Welcome to Tesla Motors Club
Discuss Tesla's Model S, Model 3, Model X, Model Y, Cybertruck, Roadster and More.
Register

Tesla increases Model S and X Supercharging rate to 225 kW

Kind of a moot point for a most of us. Tesla only seems to want to place V3 chargers on the east and west coast... there are a very few exceptions, but I have never seen one V3 bank traveling extensively throughout the mid and southwest US. So to advertise this as a feature is a bit mis-leading - they should put an * on that statement because if you never get to use a feature then it is not a feature. And they should make clear that the majority of all new charger installs are still V2, certainly in the midwest.

In Tesla's defense I get it that the V3 chargers reduce wait time and lines in high demand areas, and in all honesty I've never seen wait Iines to charge except once when four chargers were down in Waco. I find it a bit of an empty promise still...

I am also curious to know at what point V3 begins to taper the charge amps down, and are you under 50kW when you hit 80%?

Are V3 actually faster if you need a 95 to 100% charge to reach destination?
 
Kind of a moot point for a most of us. Tesla only seems to want to place V3 chargers on the east and west coast... there are a very few exceptions, but I have never seen one V3 bank traveling extensively throughout the mid and southwest US. So to advertise this as a feature is a bit mis-leading - they should put an * on that statement because if you never get to use a feature then it is not a feature. And they should make clear that the majority of all new charger installs are still V2, certainly in the midwest.

In Tesla's defense I get it that the V3 chargers reduce wait time and lines in high demand areas, and in all honesty I've never seen wait Iines to charge except once when four chargers were down in Waco. I find it a bit of an empty promise still...

I am also curious to know at what point V3 begins to taper the charge amps down, and are you under 50kW when you hit 80%?

Are V3 actually faster if you need a 95 to 100% charge to reach destination?
Good points. I think it would be interesting/exciting to hear that they had decreased overall charge time @ V1/V2/V3 chargers vs just peak rate on V3. If the peak is only for a minute, who really cares.
 
  • Like
Reactions: aerodyne

Zaxxon

Active Member
Supporting Member
Dec 11, 2012
4,705
22,079
Colorado
The new I-94 bank is all V3, as are the several new Denver-area stations we've gotten recently. A quick check of Supercharge.info shows that the vast majority of new stations the past few months are V3.

It's true that the older through-lines are v2, but that'll start to change as the distance between SC stations shrinks going forward since the new ones will all be V3.
 

MorrisonHiker

Well-Known Member
Moderator
Mar 8, 2015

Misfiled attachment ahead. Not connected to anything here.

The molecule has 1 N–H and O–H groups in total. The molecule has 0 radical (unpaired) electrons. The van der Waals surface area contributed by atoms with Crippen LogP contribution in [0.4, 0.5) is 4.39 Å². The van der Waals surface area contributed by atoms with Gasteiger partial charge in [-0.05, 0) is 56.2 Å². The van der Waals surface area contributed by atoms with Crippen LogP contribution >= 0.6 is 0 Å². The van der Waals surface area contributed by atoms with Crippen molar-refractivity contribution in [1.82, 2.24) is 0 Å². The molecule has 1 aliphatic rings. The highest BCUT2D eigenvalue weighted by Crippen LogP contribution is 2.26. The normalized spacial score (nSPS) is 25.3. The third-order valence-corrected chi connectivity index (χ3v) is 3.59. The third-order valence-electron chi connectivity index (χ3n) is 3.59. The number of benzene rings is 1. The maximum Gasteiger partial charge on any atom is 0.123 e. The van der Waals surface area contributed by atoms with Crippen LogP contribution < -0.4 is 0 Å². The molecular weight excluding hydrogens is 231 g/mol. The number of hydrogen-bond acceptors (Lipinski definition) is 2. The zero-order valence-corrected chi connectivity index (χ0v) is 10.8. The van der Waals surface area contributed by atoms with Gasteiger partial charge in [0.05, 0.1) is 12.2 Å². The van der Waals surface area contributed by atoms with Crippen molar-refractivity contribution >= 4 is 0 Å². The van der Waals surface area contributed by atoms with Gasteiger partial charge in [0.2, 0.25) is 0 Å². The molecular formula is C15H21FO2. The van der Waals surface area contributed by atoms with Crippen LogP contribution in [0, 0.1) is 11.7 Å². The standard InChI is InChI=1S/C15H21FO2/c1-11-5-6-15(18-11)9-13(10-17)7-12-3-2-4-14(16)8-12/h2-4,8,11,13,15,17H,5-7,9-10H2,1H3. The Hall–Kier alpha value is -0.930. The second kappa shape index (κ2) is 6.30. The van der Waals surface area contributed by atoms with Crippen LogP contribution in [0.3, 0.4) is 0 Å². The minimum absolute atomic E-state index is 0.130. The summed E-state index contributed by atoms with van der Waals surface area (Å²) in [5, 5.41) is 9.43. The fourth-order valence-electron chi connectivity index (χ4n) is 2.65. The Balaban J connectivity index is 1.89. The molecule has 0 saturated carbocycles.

10,643
10,784
Colorado
The new I-94 bank is all V3, as are the several new Denver-area stations we've gotten recently. A quick check of Supercharge.info shows that the vast majority of new stations the past few months are V3.
This doesn't apply to the tens of thousands of older Model S/X on the road.
It's not 225 kW but I was able to hit 187 kW with my 2017 S100D at the new Centennial, CO v3 Supercharger when it first opened on 6/13/20. Years ago, it would max out at 130 kW but that was bumped up to 150 kW. Maybe now it's at 200 kW for older cars?

IMG_20200614_085447_041.jpg
 

AmpedRealtor

Well-Known Member
Jun 30, 2013
6,433
4,165
Phoenix, AZ
It's not 225 kW but I was able to hit 187 kW with my 2017 S100D at the new Centennial, CO v3 Supercharger when it first opened on 6/13/20. Years ago, it would max out at 130 kW but that was bumped up to 150 kW. Maybe now it's at 200 kW for older cars?

View attachment 555624
No 85 kWh car can enjoy these charge rates. Due to Tesla's intentionally throttling supercharging rate on these cars (#chargegate), we generally don't see rates above 70 kW.
 

Zaxxon

Active Member
Supporting Member
Dec 11, 2012
4,705
22,079
Colorado
FWIW, it's absolutely true that not all cars see a direct benefit from these changes. But all cars do potentially benefit indirectly. Every minute shaved off of the *average* car's charge time increases throughput of a Supercharger location, which is important for crowded locations & holidays. This is one reason why all cars benefit from v3 stations, even if they're still charging at lower rates themselves--there's no more paired-stall nonsense. Even if your own car maxes out at 70 kW, you can still benefit from v3 at a crowded station, as you won't ever be paired with someone else and limited to 30 kW until they throttle back.

As the fleet continues to grow, it's important to view these changes in the aggregate rather than just on a 'my car' basis.